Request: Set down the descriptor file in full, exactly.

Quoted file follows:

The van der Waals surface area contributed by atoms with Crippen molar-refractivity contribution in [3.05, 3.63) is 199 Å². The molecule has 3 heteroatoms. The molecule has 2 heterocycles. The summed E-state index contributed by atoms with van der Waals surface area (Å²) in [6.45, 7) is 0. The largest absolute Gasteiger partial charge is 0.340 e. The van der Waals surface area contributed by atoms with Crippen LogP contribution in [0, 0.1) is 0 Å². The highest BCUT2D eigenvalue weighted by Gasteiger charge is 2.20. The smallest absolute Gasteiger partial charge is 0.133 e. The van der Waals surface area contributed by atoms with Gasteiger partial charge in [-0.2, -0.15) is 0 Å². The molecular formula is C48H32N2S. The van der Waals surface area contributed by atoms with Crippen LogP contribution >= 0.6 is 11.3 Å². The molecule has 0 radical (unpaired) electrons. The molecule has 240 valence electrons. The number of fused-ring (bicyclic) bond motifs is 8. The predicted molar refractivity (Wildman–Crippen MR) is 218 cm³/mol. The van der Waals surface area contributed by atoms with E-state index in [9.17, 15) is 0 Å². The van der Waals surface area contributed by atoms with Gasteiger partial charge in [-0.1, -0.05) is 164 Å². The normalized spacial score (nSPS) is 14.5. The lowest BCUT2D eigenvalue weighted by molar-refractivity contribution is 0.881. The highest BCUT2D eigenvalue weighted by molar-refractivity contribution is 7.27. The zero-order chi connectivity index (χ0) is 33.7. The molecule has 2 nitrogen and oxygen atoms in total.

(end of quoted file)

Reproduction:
The van der Waals surface area contributed by atoms with Crippen molar-refractivity contribution in [3.05, 3.63) is 199 Å². The molecule has 3 heteroatoms. The molecule has 2 heterocycles. The summed E-state index contributed by atoms with van der Waals surface area (Å²) in [6.45, 7) is 0. The largest absolute Gasteiger partial charge is 0.340 e. The van der Waals surface area contributed by atoms with Crippen LogP contribution in [0, 0.1) is 0 Å². The highest BCUT2D eigenvalue weighted by Gasteiger charge is 2.20. The smallest absolute Gasteiger partial charge is 0.133 e. The van der Waals surface area contributed by atoms with Gasteiger partial charge in [-0.2, -0.15) is 0 Å². The molecular formula is C48H32N2S. The van der Waals surface area contributed by atoms with Crippen LogP contribution >= 0.6 is 11.3 Å². The molecule has 0 radical (unpaired) electrons. The molecule has 240 valence electrons. The number of fused-ring (bicyclic) bond motifs is 8. The predicted molar refractivity (Wildman–Crippen MR) is 218 cm³/mol. The van der Waals surface area contributed by atoms with E-state index in [9.17, 15) is 0 Å². The van der Waals surface area contributed by atoms with Gasteiger partial charge in [-0.1, -0.05) is 164 Å². The normalized spacial score (nSPS) is 14.5. The lowest BCUT2D eigenvalue weighted by molar-refractivity contribution is 0.881. The highest BCUT2D eigenvalue weighted by molar-refractivity contribution is 7.27. The zero-order chi connectivity index (χ0) is 33.7. The molecule has 2 nitrogen and oxygen atoms in total.